There's nothing unusual about having a writing project thrown in your lap at the last moment - there's no getting around that fact of life. You can, however, gain a measure of control by looking beyond the deliverable you've been assigned- brochure, white paper, case study, etc. - and focusing, instead, on developing a creative brief that lays out your client's communication goals. That's right. There is another way of doing business that precludes sweating bullets as you furiously jot down contact names and due dates, all the while trying to guess what your client is really attempting to accomplish with the project. A well thought-out creative brief defines and quantifies your efforts, while providing an agreed-upon set of expectations. Clients will love you for it, too. A creative brief (usually kept to two pages unless a project is really huge) helps them organize thoughts, align messaging and identify the right tool for the job. Often times, the deliverable will even change after you explore what's at stake. For example, I've had clients that approach me with an expensive print project, when a straightforward e-mail blast might be a more cost-effective way to approach the problem. Here's what I've found are the necessary ingredients of a well-thought-out creative brief. •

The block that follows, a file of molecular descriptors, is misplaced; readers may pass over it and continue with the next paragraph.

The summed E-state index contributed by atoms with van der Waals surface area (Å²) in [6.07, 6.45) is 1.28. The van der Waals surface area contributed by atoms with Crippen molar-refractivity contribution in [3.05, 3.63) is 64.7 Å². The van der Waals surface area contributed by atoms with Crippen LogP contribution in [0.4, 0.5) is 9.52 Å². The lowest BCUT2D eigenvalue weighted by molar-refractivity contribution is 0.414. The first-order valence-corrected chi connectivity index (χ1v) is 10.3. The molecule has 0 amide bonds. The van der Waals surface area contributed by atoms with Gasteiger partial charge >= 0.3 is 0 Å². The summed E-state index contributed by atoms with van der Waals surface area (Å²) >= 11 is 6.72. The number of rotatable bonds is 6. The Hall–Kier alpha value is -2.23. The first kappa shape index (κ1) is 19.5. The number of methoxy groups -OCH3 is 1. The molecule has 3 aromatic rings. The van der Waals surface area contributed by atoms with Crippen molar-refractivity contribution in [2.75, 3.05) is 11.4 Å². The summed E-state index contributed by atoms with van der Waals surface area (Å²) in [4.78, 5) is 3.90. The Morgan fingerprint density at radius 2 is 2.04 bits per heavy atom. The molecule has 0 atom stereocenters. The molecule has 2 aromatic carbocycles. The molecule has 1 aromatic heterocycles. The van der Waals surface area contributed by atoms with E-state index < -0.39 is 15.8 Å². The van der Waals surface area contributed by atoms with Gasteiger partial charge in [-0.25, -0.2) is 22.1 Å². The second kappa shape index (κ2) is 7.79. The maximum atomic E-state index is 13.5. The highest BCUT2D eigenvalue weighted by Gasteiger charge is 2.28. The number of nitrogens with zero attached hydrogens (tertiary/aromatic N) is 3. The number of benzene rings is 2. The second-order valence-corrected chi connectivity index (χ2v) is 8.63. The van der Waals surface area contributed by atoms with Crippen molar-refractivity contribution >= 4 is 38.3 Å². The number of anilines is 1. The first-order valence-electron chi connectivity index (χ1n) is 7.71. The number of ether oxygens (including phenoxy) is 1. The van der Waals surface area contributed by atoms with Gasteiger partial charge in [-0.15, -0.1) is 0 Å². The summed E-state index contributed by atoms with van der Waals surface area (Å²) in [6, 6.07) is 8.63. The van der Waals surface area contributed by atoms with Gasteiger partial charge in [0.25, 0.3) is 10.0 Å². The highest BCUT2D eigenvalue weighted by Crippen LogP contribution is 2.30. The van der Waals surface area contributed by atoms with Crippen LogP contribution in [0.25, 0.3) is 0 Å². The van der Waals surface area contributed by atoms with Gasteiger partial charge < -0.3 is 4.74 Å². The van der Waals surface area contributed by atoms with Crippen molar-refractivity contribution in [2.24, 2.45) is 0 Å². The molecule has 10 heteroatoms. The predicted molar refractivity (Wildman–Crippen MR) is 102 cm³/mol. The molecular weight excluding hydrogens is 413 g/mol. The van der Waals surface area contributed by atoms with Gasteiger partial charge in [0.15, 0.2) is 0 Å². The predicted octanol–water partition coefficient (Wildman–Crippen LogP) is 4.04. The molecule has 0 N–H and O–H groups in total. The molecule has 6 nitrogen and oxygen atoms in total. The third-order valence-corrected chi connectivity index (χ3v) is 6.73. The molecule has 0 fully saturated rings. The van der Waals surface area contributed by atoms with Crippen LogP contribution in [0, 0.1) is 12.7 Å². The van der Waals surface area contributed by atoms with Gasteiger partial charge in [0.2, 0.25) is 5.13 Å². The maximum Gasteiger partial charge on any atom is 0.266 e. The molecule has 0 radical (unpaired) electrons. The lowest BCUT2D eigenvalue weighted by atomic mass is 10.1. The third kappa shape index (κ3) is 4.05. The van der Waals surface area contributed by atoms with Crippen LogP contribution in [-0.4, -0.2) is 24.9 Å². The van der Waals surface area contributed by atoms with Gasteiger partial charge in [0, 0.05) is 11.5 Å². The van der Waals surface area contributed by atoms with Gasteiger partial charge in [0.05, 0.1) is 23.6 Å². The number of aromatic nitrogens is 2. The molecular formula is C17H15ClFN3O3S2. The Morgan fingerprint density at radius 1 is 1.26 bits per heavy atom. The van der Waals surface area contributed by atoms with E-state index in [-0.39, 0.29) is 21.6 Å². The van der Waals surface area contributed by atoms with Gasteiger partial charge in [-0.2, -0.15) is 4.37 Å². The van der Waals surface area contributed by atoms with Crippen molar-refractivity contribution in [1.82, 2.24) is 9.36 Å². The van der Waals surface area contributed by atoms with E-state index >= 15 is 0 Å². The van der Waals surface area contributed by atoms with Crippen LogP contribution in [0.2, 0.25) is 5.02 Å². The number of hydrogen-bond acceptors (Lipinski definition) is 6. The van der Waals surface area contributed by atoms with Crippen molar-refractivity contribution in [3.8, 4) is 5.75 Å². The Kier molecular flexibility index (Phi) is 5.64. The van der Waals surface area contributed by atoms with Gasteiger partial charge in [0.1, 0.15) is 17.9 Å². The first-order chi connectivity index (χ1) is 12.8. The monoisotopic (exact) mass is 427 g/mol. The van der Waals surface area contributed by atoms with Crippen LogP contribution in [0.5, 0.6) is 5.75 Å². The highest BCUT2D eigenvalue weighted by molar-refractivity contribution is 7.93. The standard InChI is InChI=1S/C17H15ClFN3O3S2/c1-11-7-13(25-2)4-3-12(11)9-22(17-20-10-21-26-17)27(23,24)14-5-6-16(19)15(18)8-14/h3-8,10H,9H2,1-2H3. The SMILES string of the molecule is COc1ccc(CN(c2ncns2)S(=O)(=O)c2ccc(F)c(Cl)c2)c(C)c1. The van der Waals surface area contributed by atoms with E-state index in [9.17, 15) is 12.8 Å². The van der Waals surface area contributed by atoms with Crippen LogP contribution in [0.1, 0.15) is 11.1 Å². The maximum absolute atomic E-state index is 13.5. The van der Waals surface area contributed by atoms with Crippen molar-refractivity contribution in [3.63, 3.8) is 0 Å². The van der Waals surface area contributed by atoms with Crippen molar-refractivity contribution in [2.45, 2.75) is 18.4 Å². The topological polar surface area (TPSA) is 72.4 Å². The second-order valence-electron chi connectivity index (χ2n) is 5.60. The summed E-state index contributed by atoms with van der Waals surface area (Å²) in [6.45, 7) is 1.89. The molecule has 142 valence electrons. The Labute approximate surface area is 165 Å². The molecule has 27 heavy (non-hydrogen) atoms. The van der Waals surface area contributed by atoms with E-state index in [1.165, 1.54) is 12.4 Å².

Identify who will be approving the messaging and the deliverables. On a separate line, include a list of people who will be informed of the project, but will not be a part of the approval process (for example, a marcom project might include PR types who could use the deliverable with the press.) Your client's boss may also want to stay informed. •
Write a short overview/background of the project as a whole. Include any recent history that's germane to the effort as well as market analysis that supports spending money. A side benefit of the overview is that it helps you, the writer, gain a better understanding of the subject. •
Define your Marketing Objective(s). These should be quantifiable...
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